Senate Confirms First Black Defense Secretary, Says He Supports Reversing Transgender Military Ban
Retired General Lloyd Austin testifies before the Senate Armed Services Committee during his conformation hearing to be the next Secretary of Defense in the Dirksen Senate Office Building in Washington, DC, on January 19, 2021.

Lloyd J. Austin became the first black American to serve as U.S. Secretary of Defense on Friday after the Senate overwhelmingly confirmed his appointment with a bipartisan 93 to 2 vote.

NPR reports, “Austin served more than 40 years in the Army, and headed U.S. Central Command, the Pentagon’s key post leading military operations in Afghanistan, Iraq, Syria and Yemen.”

“It’s an honor and a privilege to serve as our country’s 28th Secretary of Defense, and I’m especially proud to be the first African American to hold the position,” Austin tweeted on Friday morning. “Let’s get to work.”

Austin, 67, arrived at the Pentagon later in the day to be sworn in and reportedly received his first salute from the chairman of the Joint Chiefs of Staff, Army General Mark Milley, before entering the facility.

During a confirmation hearing on Tuesday before the Senate Armed Services Committee, Austin had said he supports reversing the Trump administration’s ban on transgender people serving openly in the military.

“If you’re fit and you’re qualified to serve and you can maintain the standards, you should be allowed to serve and you can expect that I will support that throughout,” Austin said.

President Joe Biden is likely to change the policy via executive action “in the coming days and weeks,” according to Press Secretary Jen Psaki.

The Los Angeles Times reports:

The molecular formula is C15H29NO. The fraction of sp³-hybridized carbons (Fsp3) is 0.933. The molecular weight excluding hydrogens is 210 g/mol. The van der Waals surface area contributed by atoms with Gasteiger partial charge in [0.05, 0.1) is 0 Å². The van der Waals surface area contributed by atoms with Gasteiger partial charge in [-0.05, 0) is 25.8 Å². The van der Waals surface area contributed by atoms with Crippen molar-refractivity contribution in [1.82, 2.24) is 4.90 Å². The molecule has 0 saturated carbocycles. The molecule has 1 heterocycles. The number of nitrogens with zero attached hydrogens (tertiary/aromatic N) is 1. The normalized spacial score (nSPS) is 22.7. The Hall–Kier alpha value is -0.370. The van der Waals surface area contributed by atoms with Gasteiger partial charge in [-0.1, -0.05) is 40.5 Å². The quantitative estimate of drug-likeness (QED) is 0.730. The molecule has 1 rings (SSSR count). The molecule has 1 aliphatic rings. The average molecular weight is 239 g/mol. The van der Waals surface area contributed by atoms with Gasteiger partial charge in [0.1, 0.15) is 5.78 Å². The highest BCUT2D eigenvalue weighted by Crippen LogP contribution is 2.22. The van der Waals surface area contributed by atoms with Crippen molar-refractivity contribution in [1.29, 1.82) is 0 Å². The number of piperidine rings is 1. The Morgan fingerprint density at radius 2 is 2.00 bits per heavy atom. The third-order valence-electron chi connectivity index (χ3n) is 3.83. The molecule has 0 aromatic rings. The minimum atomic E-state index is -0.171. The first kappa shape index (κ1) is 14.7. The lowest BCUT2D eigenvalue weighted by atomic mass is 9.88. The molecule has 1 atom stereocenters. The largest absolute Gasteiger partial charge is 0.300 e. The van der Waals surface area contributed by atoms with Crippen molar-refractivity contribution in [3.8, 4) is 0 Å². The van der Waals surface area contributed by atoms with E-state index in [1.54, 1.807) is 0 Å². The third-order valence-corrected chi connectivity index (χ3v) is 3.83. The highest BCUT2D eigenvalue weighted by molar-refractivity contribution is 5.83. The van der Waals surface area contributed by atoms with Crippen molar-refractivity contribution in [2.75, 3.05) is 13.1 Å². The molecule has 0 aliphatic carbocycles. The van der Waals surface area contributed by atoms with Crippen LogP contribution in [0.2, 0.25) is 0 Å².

Austin takes over the Pentagon as far-reaching decisions lie immediately ahead. Among them: whether to proceed with further troop drawdowns in Afghanistan, Iraq and Syria; clarifying the military‘s role in assisting the domestic response to the COVID-19 pandemic; and how to focus U.S. security strategy more on countering China in East Asia, which Austin has said will be one of his priorities. Austin will also have to work on easing tensions with allies in Europe and Asia over U.S. defense commitments. Those relations frayed considerably under former President Trump.

Austin’s speedy approval came despite some lawmakers’ concerns that putting a recently retired officer in charge of the armed forces might further weaken the nation’s principle of civilian control of the military. Austin reassured lawmakers that he understood his role as a civilian official would require him to be independent of the armed services in advising Biden.

The way was cleared for his confirmation Thursday, when the House and the Senate voted to waive a law that requires former officers to have been out of uniform at least seven years before they could become Defense secretary. Austin retired in 2016.

The National Security Act of 1947 created the legally mandated seven-year wait period to safeguard civilian control of the armed forces. Austin’s confirmation marks the third time the Senate had waived the restriction since its implementation more than 70 years ago. The body previously granted waivers to George Marshall, a retired Army general nominated to the post by President Harry Truman in 1950, and retired Marine Gen. Jim Mattis in 2017, who served as President Donald Trump’s first secretary of defense.

Senate Minority Leader Mitch McConnell voted to confirm Austin. Still, as CNN reports, he urged the Senate to “pause and reflect” on the reasons the rule was initially established after World War II.

“The law that we keep waiving actually exists for a good reason,” said Sen. McConnell on Friday. “Civilian control of the military is a fundamental principle of our republic. We emphatically do not want high-ranking military service to become a tacit prerequisite for civilian leadership posts over the Department of Defense.”

Republican Senators Mike Lee of Utah and Josh Hawley of Missouri voted against Austin’s confirmation.

According to the L.A. Times, “Austin also worked with Biden’s late son, Beau, who served on the general’s staff in Iraq, attended Mass with him, and stayed in touch following their deployments, before Beau Biden died of a brain tumor in 2015 – an important bond with Biden.”

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